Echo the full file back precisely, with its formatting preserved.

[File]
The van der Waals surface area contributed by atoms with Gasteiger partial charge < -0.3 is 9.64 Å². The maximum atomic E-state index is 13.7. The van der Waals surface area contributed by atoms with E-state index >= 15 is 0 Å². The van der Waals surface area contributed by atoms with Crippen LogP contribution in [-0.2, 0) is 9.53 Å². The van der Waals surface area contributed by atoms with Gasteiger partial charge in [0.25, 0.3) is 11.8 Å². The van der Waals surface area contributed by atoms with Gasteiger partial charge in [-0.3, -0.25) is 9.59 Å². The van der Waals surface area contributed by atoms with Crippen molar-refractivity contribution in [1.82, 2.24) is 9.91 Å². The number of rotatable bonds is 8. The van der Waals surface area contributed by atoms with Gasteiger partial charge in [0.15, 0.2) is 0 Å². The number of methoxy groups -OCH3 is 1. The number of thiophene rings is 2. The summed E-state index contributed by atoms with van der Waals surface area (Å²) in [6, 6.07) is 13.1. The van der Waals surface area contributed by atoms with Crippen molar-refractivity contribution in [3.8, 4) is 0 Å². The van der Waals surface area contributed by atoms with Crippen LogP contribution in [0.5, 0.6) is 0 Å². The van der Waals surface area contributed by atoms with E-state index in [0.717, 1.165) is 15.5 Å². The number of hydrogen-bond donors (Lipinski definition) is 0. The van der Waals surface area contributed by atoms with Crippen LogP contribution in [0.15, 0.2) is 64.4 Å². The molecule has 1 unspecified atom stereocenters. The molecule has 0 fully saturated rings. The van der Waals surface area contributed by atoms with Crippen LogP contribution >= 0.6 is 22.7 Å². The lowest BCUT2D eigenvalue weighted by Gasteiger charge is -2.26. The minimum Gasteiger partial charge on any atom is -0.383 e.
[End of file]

The van der Waals surface area contributed by atoms with Gasteiger partial charge < -0.3 is 9.64 Å². The maximum atomic E-state index is 13.7. The van der Waals surface area contributed by atoms with E-state index >= 15 is 0 Å². The van der Waals surface area contributed by atoms with Crippen LogP contribution in [-0.2, 0) is 9.53 Å². The van der Waals surface area contributed by atoms with Gasteiger partial charge in [0.25, 0.3) is 11.8 Å². The van der Waals surface area contributed by atoms with Gasteiger partial charge in [-0.3, -0.25) is 9.59 Å². The van der Waals surface area contributed by atoms with Crippen molar-refractivity contribution in [1.82, 2.24) is 9.91 Å². The number of rotatable bonds is 8. The van der Waals surface area contributed by atoms with Gasteiger partial charge in [0.15, 0.2) is 0 Å². The number of methoxy groups -OCH3 is 1. The number of thiophene rings is 2. The summed E-state index contributed by atoms with van der Waals surface area (Å²) in [6, 6.07) is 13.1. The van der Waals surface area contributed by atoms with Crippen molar-refractivity contribution in [3.8, 4) is 0 Å². The van der Waals surface area contributed by atoms with Crippen LogP contribution in [0.5, 0.6) is 0 Å². The van der Waals surface area contributed by atoms with E-state index in [0.717, 1.165) is 15.5 Å². The number of hydrogen-bond donors (Lipinski definition) is 0. The van der Waals surface area contributed by atoms with Crippen LogP contribution in [0.15, 0.2) is 64.4 Å². The molecule has 1 unspecified atom stereocenters. The molecule has 0 fully saturated rings. The van der Waals surface area contributed by atoms with Crippen LogP contribution >= 0.6 is 22.7 Å². The lowest BCUT2D eigenvalue weighted by Gasteiger charge is -2.26. The minimum Gasteiger partial charge on any atom is -0.383 e.